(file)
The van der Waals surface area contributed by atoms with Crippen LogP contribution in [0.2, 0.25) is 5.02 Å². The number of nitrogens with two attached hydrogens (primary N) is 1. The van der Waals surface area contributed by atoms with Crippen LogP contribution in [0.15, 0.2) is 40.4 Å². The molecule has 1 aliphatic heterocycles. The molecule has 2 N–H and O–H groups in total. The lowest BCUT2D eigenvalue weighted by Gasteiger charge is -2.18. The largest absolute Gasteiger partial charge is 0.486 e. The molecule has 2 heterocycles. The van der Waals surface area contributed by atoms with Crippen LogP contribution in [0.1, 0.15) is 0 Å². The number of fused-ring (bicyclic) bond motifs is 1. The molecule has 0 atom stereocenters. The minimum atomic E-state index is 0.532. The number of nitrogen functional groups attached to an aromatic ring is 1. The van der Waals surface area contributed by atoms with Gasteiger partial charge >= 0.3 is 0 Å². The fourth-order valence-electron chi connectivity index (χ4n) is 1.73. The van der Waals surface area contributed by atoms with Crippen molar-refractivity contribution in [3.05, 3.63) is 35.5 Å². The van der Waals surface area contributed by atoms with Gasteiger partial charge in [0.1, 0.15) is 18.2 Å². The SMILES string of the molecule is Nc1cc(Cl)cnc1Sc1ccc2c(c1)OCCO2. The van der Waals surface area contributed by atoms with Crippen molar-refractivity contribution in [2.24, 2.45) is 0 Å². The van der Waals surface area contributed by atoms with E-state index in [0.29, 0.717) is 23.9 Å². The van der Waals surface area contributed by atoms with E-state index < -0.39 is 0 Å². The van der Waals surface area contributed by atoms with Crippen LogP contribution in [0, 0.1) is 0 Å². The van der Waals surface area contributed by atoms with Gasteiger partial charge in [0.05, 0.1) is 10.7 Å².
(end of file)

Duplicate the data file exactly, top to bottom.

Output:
The van der Waals surface area contributed by atoms with Crippen LogP contribution in [0.2, 0.25) is 5.02 Å². The number of nitrogens with two attached hydrogens (primary N) is 1. The van der Waals surface area contributed by atoms with Crippen LogP contribution in [0.15, 0.2) is 40.4 Å². The molecule has 1 aliphatic heterocycles. The molecule has 2 N–H and O–H groups in total. The lowest BCUT2D eigenvalue weighted by Gasteiger charge is -2.18. The largest absolute Gasteiger partial charge is 0.486 e. The molecule has 2 heterocycles. The van der Waals surface area contributed by atoms with Crippen LogP contribution in [0.1, 0.15) is 0 Å². The number of fused-ring (bicyclic) bond motifs is 1. The molecule has 0 atom stereocenters. The minimum atomic E-state index is 0.532. The number of nitrogen functional groups attached to an aromatic ring is 1. The van der Waals surface area contributed by atoms with Gasteiger partial charge >= 0.3 is 0 Å². The fourth-order valence-electron chi connectivity index (χ4n) is 1.73. The van der Waals surface area contributed by atoms with Crippen molar-refractivity contribution in [3.05, 3.63) is 35.5 Å². The van der Waals surface area contributed by atoms with Gasteiger partial charge in [0.1, 0.15) is 18.2 Å². The SMILES string of the molecule is Nc1cc(Cl)cnc1Sc1ccc2c(c1)OCCO2. The van der Waals surface area contributed by atoms with Crippen molar-refractivity contribution in [2.24, 2.45) is 0 Å². The van der Waals surface area contributed by atoms with E-state index in [0.29, 0.717) is 23.9 Å². The van der Waals surface area contributed by atoms with E-state index < -0.39 is 0 Å². The van der Waals surface area contributed by atoms with Crippen LogP contribution in [0, 0.1) is 0 Å². The van der Waals surface area contributed by atoms with Gasteiger partial charge in [0.05, 0.1) is 10.7 Å².